A Dramatically Different World

You need to copy this for both Trend Card 11 and 12 since we put them together when we sent them out.

This week, we have put two 2030 trends together, since they are both from the National Intelligence Council’s Global Trends 2030: Alternative Worlds report. Global Trends 2030 was intended to stimulate thinking about the rapid and vast geopolitical changes characterizing the world today and possible global trajectories as we approach 2030. It is important to note that these were “alternative worlds” so the two trends were not seen as definitive. Last year, the National Intelligence Council presented an updated look in Global Trends: Paradox of Progress. We will cover these trends next week.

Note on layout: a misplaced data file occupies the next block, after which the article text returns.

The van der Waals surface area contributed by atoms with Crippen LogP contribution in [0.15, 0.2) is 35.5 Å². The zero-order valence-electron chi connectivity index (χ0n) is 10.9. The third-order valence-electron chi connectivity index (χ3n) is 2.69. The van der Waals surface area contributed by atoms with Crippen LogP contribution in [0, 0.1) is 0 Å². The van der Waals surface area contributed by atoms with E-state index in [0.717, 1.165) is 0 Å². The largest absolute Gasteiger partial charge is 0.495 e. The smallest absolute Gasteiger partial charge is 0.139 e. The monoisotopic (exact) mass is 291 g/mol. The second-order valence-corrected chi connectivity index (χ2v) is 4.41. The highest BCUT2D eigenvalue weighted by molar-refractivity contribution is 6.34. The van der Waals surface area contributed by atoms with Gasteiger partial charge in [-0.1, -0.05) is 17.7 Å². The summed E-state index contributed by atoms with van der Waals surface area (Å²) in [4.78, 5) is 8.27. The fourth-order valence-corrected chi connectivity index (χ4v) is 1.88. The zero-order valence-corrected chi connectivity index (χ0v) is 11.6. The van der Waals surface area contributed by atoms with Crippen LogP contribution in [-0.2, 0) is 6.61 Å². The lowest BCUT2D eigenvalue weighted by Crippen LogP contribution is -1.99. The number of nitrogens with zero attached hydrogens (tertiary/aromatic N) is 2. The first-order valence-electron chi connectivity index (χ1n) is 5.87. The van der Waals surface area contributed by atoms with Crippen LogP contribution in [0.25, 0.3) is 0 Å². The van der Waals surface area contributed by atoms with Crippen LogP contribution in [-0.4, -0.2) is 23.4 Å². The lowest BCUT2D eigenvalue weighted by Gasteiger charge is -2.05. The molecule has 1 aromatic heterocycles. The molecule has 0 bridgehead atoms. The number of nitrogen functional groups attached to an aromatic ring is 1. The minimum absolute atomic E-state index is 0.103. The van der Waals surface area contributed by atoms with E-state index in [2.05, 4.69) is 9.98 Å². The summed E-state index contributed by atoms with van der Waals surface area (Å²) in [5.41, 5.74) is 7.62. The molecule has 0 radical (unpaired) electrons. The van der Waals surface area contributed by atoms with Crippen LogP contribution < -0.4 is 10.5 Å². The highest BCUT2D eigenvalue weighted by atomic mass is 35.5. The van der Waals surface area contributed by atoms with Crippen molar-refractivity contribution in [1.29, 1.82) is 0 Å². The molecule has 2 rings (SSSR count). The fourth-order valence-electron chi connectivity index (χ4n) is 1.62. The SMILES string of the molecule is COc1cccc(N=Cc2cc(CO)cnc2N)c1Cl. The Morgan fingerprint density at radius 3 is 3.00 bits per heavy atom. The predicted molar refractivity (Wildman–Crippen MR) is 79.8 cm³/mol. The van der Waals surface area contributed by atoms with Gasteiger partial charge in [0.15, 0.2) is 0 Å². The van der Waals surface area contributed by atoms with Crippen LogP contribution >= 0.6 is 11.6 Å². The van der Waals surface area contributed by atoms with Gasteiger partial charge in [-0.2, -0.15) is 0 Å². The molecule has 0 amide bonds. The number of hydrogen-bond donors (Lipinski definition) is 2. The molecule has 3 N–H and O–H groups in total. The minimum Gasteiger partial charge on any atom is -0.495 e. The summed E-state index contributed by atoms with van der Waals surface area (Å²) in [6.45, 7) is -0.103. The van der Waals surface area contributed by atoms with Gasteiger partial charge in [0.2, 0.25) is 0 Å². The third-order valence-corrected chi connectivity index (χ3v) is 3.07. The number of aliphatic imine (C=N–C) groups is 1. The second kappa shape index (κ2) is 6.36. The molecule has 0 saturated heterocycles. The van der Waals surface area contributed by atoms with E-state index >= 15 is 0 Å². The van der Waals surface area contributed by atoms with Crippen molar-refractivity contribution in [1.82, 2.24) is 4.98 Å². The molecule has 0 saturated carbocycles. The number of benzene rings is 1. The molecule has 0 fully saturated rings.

For now, here is a quick summary:

A Dramatically Different World

A combination of widespread aging, falling fertility, and urbanization will lead to a dramatically different world in 2030. With an expected 8.3 billion people, human civilization will be both older and much more focused on city life. Our infrastructure may improve, but our level of innovation and output will slow down without younger workers. “Aging countries will face an uphill battle in maintaining their living standards.” It’s entirely possible, however, that within the next several decades, humanity will generate more urban construction than it has in the rest of its history.

Diffusion of Power

Developing countries in Asia will become more prominent world powers compared to North American and European nations. “China alone will probably have the largest economy, surpassing that of the United States a few years before 2030. In a tectonic shift, the health of the global economy increasingly will be linked to how well the developing world does — more so than the traditional West.” In other words, having the most money or people won’t necessarily keep a country powerful if others are more adept at staying connected to data and resources.